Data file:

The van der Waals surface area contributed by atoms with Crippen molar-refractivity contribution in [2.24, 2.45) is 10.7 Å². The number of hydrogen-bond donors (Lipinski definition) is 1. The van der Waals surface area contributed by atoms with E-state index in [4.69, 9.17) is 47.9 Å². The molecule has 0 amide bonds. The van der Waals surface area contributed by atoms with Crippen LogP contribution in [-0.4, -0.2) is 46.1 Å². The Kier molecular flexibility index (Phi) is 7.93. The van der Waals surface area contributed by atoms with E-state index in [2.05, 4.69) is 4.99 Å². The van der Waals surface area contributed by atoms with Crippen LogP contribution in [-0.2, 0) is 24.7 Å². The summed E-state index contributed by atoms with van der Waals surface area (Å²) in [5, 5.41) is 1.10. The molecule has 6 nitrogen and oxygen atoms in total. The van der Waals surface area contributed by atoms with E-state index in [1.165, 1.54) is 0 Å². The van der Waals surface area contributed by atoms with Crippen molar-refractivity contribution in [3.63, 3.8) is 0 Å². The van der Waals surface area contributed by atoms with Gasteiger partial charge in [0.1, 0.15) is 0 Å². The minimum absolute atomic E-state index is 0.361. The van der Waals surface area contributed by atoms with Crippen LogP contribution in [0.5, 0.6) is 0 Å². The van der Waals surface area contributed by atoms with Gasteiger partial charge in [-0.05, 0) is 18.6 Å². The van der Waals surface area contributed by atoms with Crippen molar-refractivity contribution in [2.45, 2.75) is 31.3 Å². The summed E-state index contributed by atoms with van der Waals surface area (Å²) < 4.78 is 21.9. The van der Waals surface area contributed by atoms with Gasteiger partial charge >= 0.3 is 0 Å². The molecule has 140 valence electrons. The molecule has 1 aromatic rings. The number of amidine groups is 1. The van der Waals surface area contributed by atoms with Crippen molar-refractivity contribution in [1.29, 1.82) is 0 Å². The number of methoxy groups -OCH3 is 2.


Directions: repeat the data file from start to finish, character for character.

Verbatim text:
The van der Waals surface area contributed by atoms with Crippen molar-refractivity contribution in [2.24, 2.45) is 10.7 Å². The number of hydrogen-bond donors (Lipinski definition) is 1. The van der Waals surface area contributed by atoms with E-state index in [4.69, 9.17) is 47.9 Å². The molecule has 0 amide bonds. The van der Waals surface area contributed by atoms with Crippen LogP contribution in [-0.4, -0.2) is 46.1 Å². The Kier molecular flexibility index (Phi) is 7.93. The van der Waals surface area contributed by atoms with E-state index in [2.05, 4.69) is 4.99 Å². The van der Waals surface area contributed by atoms with Crippen LogP contribution in [-0.2, 0) is 24.7 Å². The summed E-state index contributed by atoms with van der Waals surface area (Å²) in [5, 5.41) is 1.10. The molecule has 6 nitrogen and oxygen atoms in total. The van der Waals surface area contributed by atoms with E-state index in [1.165, 1.54) is 0 Å². The van der Waals surface area contributed by atoms with Crippen molar-refractivity contribution in [3.63, 3.8) is 0 Å². The van der Waals surface area contributed by atoms with Gasteiger partial charge in [0.1, 0.15) is 0 Å². The minimum absolute atomic E-state index is 0.361. The van der Waals surface area contributed by atoms with Crippen LogP contribution in [0.5, 0.6) is 0 Å². The van der Waals surface area contributed by atoms with Gasteiger partial charge in [-0.05, 0) is 18.6 Å². The van der Waals surface area contributed by atoms with Crippen molar-refractivity contribution in [2.45, 2.75) is 31.3 Å². The summed E-state index contributed by atoms with van der Waals surface area (Å²) < 4.78 is 21.9. The van der Waals surface area contributed by atoms with Gasteiger partial charge >= 0.3 is 0 Å². The molecule has 140 valence electrons. The molecule has 1 aromatic rings. The number of amidine groups is 1. The van der Waals surface area contributed by atoms with Crippen molar-refractivity contribution in [1.29, 1.82) is 0 Å². The number of methoxy groups -OCH3 is 2.